Two double / twin rooms and an optional sofa bed in the sitting room. Cot and high chair available for free upon request. Well-equipped kitchen. Spacious, furnished terrace with hot tub – a grand setting for northern lights gazing in winter. Free Wi-Fi.
Guests prepare their own meals. The nearest restaurant is at Fossatún (4 km / 2.5 mi), which serves varied courses and welcomes both individuals and groups.
Service and recreation
Jaðar farms chickens and sheep, as well as growing tomatoes, cucumbers and bell peppers in heated greenhouses. Guests are more than welcome to take a walk through the greenhouses and learn how Icelanders have learned to harness geothermal energy to grow various greens that require warm temperatures to thrive. There’s a playground for the children and guests are welcome to pet the farm animals.
The Troll Garden at Fossatún (4 km / 2.5 mi) is a fun playground where anyone young at heart can enjoy games and activities, such as troll golf, troll volleyball, troll hopscotch and lots more. Riding tours for young and old alike at Ölvaldsstaðir, close to town Borgarnes (21 km / 13 mi). Hikes. Goat farm Háafell at Hvítársíða (26 km / 16 mi) welcomes visitors. A nine-hole golf course by Nes in Reykholtsdalur, close to Reykholt (12 km / 7.5 mi) and an 18-hole course, Hamarsvöllur, close to town Borgarnes. The nearest swimming pool is in village Kleppjárnsreykir (10 km / 6 mi). The nearest town is Borgarnes, where you will find shops, restaurants, diners, a swimming pool and various tourism services (25 km / 15.5. mi).
Northern Lights at your doorstep!
Iceland is one of the best places in the world to see the Northen Lights. On clear, crisp winter nights in Iceland, you can experience the Aurora dancing magically across the sky. Seeing the Northern Lights would be the cherry on top on top of your winter trip in Iceland. You can maximise your chances of seeing the Northern Lights by staying at a Northern Lights friendly accommodation. Being Northern Lights friendly means they offer some extra services in regards to the Northern Lights. We recommend a midnight dip in the hot tub under the Northern Lights display!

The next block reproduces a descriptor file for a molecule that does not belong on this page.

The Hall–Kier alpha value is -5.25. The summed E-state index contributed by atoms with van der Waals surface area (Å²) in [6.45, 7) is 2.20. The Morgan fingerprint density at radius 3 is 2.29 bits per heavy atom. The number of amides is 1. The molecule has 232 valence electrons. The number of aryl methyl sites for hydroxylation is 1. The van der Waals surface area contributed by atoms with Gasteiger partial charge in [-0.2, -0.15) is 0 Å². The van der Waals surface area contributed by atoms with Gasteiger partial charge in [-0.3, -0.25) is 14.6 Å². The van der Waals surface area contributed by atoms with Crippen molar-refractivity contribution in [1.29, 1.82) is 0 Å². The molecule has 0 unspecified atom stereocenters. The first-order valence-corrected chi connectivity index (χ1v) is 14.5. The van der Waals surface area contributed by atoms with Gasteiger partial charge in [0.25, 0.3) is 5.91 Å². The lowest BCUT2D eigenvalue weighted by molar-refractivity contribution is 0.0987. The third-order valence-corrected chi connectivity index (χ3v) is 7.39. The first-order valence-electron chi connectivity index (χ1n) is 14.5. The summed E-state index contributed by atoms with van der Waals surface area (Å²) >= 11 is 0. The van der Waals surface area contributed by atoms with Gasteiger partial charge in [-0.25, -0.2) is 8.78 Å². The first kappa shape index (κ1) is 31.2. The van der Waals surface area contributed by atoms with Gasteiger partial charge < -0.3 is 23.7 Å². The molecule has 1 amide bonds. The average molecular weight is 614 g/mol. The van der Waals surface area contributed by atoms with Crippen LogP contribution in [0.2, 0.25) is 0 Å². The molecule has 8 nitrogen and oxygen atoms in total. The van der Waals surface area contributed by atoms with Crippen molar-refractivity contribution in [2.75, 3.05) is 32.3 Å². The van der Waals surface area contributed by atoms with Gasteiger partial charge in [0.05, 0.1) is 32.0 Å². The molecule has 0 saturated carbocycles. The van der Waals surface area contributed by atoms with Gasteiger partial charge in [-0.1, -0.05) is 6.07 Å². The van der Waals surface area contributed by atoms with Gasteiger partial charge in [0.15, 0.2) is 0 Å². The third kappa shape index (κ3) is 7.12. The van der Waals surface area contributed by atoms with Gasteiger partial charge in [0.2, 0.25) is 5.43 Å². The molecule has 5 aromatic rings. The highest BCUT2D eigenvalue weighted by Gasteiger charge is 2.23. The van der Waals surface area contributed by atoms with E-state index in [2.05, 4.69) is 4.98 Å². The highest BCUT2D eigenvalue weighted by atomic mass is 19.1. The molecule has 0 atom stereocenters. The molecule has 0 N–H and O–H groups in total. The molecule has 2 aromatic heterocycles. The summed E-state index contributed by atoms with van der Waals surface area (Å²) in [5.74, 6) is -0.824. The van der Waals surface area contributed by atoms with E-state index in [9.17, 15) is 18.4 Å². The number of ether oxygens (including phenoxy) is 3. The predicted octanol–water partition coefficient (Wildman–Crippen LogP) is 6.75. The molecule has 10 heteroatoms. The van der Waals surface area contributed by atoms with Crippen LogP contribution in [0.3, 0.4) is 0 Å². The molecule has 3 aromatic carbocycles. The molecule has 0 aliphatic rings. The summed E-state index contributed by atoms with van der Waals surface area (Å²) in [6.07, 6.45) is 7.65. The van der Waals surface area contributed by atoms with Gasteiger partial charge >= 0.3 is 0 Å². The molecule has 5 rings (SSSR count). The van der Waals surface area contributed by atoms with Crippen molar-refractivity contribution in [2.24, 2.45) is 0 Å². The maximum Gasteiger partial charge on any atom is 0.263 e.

The most voluminous hot spring and Iceland’s largest lava cave
Europe’s most voluminous hot spring, Deildartunguhver, is located in Reykholtsdalur (11 km / 7.5 mi). From there, you can drive north through the valley and over a low arch until you reach the beautiful Hraunfossar (35 km / 22 mi). Drive a further 8 km (5 mi) to reach Húsafell, a popular outdoor area where you will find lovely hikes, a swimming pool, a golf course and a service center. A further 12-km-drive will bring you to Fljótstunga, where you can take an hour-long excursion into Iceland’s largest lava cave, Víðgelmir. Húsafell is guarded by the quiet highlands and the foothills of glacier Langjökull are close by. Several tour operators offer trips to the glacier.
In the footsteps of Vikings, poets, and chieftains
Borgarfjörður is the setting of various major events, both in Iceland’s history and in some of the more famous Sagas. At the Settlement Centre in Borgarnes (25 km / 15.5 mi), you can visit an exhibition on settlement history in the 9th and 10th centuries, as well as learn about the poet and Viking Egill Skallagrímsson. In Reykholt in Reykholtsdalur, 12 km afield (7.5 mi), Iceland’s most famous author, Snorri Sturluson, lived in the early 13th century, where you can visit Snorrastofa, a cultural and medieval history center. This center is named after Snorri, as is the hot pool close by. Snorri was killed in Reykholt in 1241.
Iceland’s first convent and a fatal battle
If you walk a few minutes from Jaðar, you will come across Bær, an old church stead and convent. It was Iceland’s first episcopal seat, between 1030 and 1049, as well as the site of Iceland’s first convent and first school. The entrepreneurial work of the monks at Bær does, in fact, mark a change in Icelandic culture, as this is where the Latin alphabet replaced traditional runes. Bær was the setting for a large battle on April 28th, 1237, and no battle since in the region has seen the loss of as many lives. About 1,000 men fought and more than 30 perished.
Hosts: Eiríkur and Sigurbjörg